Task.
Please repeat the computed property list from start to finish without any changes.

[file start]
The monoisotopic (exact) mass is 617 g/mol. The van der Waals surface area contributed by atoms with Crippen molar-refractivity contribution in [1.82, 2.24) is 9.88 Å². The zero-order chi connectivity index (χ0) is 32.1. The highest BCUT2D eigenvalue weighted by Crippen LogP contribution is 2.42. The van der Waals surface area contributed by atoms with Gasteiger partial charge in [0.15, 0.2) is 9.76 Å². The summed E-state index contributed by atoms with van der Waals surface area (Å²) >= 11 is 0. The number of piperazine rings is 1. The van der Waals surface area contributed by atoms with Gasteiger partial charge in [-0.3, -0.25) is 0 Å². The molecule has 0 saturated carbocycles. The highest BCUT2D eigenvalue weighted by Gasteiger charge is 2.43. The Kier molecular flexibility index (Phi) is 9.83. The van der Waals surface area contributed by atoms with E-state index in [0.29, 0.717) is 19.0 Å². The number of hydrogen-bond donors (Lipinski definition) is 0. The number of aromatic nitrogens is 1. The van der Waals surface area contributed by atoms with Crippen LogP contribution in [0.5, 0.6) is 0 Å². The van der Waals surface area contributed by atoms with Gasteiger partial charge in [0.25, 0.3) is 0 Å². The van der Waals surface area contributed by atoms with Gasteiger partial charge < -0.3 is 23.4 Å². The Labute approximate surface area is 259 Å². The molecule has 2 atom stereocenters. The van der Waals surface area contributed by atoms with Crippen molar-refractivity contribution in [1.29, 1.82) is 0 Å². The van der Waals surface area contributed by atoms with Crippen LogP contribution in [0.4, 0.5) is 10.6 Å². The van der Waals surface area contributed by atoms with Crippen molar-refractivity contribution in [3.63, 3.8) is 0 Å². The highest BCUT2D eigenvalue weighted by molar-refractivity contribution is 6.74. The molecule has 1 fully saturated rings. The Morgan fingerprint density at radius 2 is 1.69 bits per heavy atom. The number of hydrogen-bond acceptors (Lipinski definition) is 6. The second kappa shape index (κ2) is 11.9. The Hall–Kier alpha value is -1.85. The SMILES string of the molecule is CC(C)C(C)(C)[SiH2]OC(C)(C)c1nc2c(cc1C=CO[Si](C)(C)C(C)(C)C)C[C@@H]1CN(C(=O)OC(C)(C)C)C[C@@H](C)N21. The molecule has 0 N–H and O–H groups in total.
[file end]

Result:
The monoisotopic (exact) mass is 617 g/mol. The van der Waals surface area contributed by atoms with Crippen molar-refractivity contribution in [1.82, 2.24) is 9.88 Å². The zero-order chi connectivity index (χ0) is 32.1. The highest BCUT2D eigenvalue weighted by Crippen LogP contribution is 2.42. The van der Waals surface area contributed by atoms with Gasteiger partial charge in [0.15, 0.2) is 9.76 Å². The summed E-state index contributed by atoms with van der Waals surface area (Å²) >= 11 is 0. The number of piperazine rings is 1. The van der Waals surface area contributed by atoms with Gasteiger partial charge in [-0.3, -0.25) is 0 Å². The molecule has 0 saturated carbocycles. The highest BCUT2D eigenvalue weighted by Gasteiger charge is 2.43. The Kier molecular flexibility index (Phi) is 9.83. The van der Waals surface area contributed by atoms with E-state index in [0.29, 0.717) is 19.0 Å². The number of hydrogen-bond donors (Lipinski definition) is 0. The number of aromatic nitrogens is 1. The van der Waals surface area contributed by atoms with Crippen LogP contribution in [0.5, 0.6) is 0 Å². The van der Waals surface area contributed by atoms with Gasteiger partial charge in [0.25, 0.3) is 0 Å². The van der Waals surface area contributed by atoms with Gasteiger partial charge < -0.3 is 23.4 Å². The Labute approximate surface area is 259 Å². The molecule has 2 atom stereocenters. The van der Waals surface area contributed by atoms with Crippen molar-refractivity contribution in [1.29, 1.82) is 0 Å². The van der Waals surface area contributed by atoms with Crippen LogP contribution in [0.4, 0.5) is 10.6 Å². The van der Waals surface area contributed by atoms with Crippen molar-refractivity contribution in [3.63, 3.8) is 0 Å². The highest BCUT2D eigenvalue weighted by molar-refractivity contribution is 6.74. The molecule has 1 fully saturated rings. The Morgan fingerprint density at radius 2 is 1.69 bits per heavy atom. The number of hydrogen-bond acceptors (Lipinski definition) is 6. The second kappa shape index (κ2) is 11.9. The Hall–Kier alpha value is -1.85. The SMILES string of the molecule is CC(C)C(C)(C)[SiH2]OC(C)(C)c1nc2c(cc1C=CO[Si](C)(C)C(C)(C)C)C[C@@H]1CN(C(=O)OC(C)(C)C)C[C@@H](C)N21. The molecule has 0 N–H and O–H groups in total.